Twilight of the Warriors: Walled In (2024)

Posted in Reviews by - May 18, 2024
Twilight of the Warriors: Walled In (2024)

Although Hong Kong action cinema might not be making waves the same way it did in the 1980s and 90s, there is still a rabble of filmmakers – people like Felix Chong, Herman Yau, Wilson Yip, and Soi Cheang – who continue to fly the flag for thrilling crime stories which are utterly unique to the territory. The latter, Soi Cheang (Mad Fate, Limbo, SPL II), continues his tradition of hardboiled, atmospheric, violent tales with this fight film – part triad revenge movie, part nostalgia fest, which recreates an iconic Hong Kong landmark, Kowloon’s infamous Walled City. In its lifetime, it was seen as a scourge to Hong Kong’s progressive reputation in the run-up to the Chinese handover, famously demolished in 1993 (an event captured in a Jackie Chan film, Crime Story), as well as being home to over 30,000 people, many of whom were refugees escaping from the mainland. Soi Cheang’s film – based on a comic book, City of Darkness by Yi Yu – is set in the mullet-wearing neon-lit nightlife of the 1980s and follows one such refugee, Chan Lok-kwan (Raymond Lam), who finds himself caught within the fabled Walled City after stealing from a drug gang, led by Mr. Big (Sammo Hung, on cigar-chomping bad guy duties) and his number two, the maniacal Wong Gau (Philip Ng, unhinged and having a blast). Once inside its claustrophobic confines – where daylight is rarely seen and the planes almost scrape the tops of the buildings – Lok discovers a rabbit-warren of degradation and squalor, lawlessness and vice, where police fear to tread and criminal gangs run riot. But he also finds solace, kinship, and a strong sense of community; a self-sufficient system of retail outlets, temples, barbershops, kitchens, and housing for old and young alike.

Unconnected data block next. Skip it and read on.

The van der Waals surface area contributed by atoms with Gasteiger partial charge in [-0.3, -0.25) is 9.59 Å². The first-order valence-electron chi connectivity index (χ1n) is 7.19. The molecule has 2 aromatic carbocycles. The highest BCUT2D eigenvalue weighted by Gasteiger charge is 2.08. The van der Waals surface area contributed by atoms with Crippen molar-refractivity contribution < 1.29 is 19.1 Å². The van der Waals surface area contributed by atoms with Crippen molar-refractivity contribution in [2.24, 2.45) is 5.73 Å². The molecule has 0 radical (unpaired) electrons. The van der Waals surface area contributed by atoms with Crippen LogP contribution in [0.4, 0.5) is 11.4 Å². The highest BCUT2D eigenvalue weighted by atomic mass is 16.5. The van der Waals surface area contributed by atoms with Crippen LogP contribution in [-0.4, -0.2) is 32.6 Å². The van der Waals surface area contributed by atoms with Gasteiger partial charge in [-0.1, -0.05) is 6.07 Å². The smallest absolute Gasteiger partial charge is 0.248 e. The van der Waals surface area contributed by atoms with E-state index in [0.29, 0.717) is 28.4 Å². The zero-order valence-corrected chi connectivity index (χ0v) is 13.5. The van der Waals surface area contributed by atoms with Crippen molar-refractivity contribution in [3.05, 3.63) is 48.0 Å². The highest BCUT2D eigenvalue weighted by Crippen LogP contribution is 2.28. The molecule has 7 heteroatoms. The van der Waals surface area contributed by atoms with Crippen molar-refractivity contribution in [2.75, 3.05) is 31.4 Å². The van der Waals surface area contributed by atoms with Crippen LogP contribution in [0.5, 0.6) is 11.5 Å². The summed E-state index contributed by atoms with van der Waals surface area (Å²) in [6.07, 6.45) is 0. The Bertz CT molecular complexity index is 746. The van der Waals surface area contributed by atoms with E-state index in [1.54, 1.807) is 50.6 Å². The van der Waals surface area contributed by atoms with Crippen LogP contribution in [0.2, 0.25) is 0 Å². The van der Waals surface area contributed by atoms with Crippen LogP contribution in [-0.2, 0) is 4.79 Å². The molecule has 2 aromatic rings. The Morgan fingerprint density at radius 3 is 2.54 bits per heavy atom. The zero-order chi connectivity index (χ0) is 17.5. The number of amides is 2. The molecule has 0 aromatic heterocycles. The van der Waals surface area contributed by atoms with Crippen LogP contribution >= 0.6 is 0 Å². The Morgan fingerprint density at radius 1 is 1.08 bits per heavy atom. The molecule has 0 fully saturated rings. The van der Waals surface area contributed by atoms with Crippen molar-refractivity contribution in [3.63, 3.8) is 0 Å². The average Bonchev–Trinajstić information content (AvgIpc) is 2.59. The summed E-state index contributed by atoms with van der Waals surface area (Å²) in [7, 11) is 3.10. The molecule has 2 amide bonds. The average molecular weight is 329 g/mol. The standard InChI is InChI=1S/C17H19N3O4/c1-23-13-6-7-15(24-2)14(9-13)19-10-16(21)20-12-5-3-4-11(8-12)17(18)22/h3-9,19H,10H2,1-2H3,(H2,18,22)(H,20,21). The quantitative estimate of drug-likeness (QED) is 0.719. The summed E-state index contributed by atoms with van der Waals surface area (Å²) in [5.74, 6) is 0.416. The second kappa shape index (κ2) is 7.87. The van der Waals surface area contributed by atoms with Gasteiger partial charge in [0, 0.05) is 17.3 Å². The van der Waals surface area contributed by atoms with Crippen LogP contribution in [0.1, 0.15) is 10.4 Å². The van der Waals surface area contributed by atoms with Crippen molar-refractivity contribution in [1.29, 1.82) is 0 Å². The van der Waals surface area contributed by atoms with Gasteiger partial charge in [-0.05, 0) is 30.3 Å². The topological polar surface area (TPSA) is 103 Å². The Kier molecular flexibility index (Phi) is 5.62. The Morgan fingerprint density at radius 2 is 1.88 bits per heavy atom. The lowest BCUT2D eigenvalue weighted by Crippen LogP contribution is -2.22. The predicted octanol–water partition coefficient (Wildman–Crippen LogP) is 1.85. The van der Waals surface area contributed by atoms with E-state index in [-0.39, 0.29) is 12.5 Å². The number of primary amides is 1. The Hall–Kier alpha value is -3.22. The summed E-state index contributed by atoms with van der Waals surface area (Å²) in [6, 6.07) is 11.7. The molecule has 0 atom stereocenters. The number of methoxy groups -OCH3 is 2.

The self-imposed ruler of the Walled City is Cyclone (Louis Koo), an aged triad leader who is equally philosophical, philanthropic and powerful, capable of punching people so hard they fly across the room and crash into the furniture. In a seemingly benevolent act, he takes Lok-kwan under his wing, providing bed and board, and a home – and family – he never had. Lok-kwan’s loyalty is tested when a legacy feud involving Cyclone and a rival triad leader erupts, signalling a rather unfortunate story contrivance which doesn’t hold up to any form of scrutiny, but does at least set up a final act full of action-packed confrontations.

Older Hong Kong action fans will enjoy the inclusion of genre legends like Sammo Hung and Aaron Kwok, but it’s the younger leads who pull focus. The central quartet of Raymond Lam, Tony Wu, German Cheung and Terrance Lau form a good-looking ‘band of brothers’, suggesting that the future of Hong Kong fight films might well be in safe hands. Action director Kenji Tanigaki – visionary stalwart from the Donnie Yen school of hard knocks – stacks his choreography with more than a little magical realism, creating the sort of uncanny notes that, more often than not, jar with Soi Cheang’s grittier tone. Bodies defy gravity and are thrown hither and thither, while older characters – including Cyclone, who is meant to be dying of cancer – seemingly flip, kick and roll like teenage breakdancers. The strangest moments belong to Philip Ng, channelling Al Pacino’s Scarface in a very enjoyable display of histrionics, who possesses supernatural fighting skills as a master of ‘spiritual boxing’ (think Carter Wong in Born Invincible, or any number of classic kung fu movies), impervious to machete attacks and capable of punching through walls. This shift in tone might be too ridiculous for some viewers to stomach, particularly if you prefer the more grounded displays of stunt-fuelled pugilism in, say, Benny Chan’s excellent 2021 cop movie, Raging Fire. Of course the true star of the film is the Walled City itself, rendered excellently and captured with fervour and humanity by one of Hong Kong’s best directors.

Twilight of the Warriors: Walled In is released in UK and Irish cinemas from 24 May 2024 courtesy of Trinity CineAsia.

AKA: Kowloon Walled City.

This post was written by
Editor and creator of Kung Fu Movie Guide and the host of the Kung Fu Movie Guide Podcast. I live behind a laptop in London, UK.

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